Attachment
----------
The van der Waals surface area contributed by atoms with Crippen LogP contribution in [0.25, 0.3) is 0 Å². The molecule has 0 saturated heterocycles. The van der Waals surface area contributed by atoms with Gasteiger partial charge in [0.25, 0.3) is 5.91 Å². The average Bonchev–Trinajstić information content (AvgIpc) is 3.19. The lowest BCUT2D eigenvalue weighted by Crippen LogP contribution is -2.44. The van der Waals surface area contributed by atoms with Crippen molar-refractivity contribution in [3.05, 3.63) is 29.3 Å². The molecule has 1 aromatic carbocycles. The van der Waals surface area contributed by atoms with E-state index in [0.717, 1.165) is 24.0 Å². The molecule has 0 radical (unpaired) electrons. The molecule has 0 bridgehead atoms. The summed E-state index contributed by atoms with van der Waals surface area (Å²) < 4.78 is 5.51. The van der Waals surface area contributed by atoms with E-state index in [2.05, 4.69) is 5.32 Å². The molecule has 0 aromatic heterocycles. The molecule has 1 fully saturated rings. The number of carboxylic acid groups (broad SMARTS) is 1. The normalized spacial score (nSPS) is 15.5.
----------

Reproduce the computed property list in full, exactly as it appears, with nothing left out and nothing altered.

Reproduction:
The van der Waals surface area contributed by atoms with Crippen LogP contribution in [0.25, 0.3) is 0 Å². The molecule has 0 saturated heterocycles. The van der Waals surface area contributed by atoms with Gasteiger partial charge in [0.25, 0.3) is 5.91 Å². The average Bonchev–Trinajstić information content (AvgIpc) is 3.19. The lowest BCUT2D eigenvalue weighted by Crippen LogP contribution is -2.44. The van der Waals surface area contributed by atoms with Crippen molar-refractivity contribution in [3.05, 3.63) is 29.3 Å². The molecule has 1 aromatic carbocycles. The van der Waals surface area contributed by atoms with E-state index in [0.717, 1.165) is 24.0 Å². The molecule has 0 radical (unpaired) electrons. The molecule has 0 bridgehead atoms. The summed E-state index contributed by atoms with van der Waals surface area (Å²) < 4.78 is 5.51. The van der Waals surface area contributed by atoms with E-state index in [2.05, 4.69) is 5.32 Å². The molecule has 0 aromatic heterocycles. The molecule has 1 fully saturated rings. The number of carboxylic acid groups (broad SMARTS) is 1. The normalized spacial score (nSPS) is 15.5.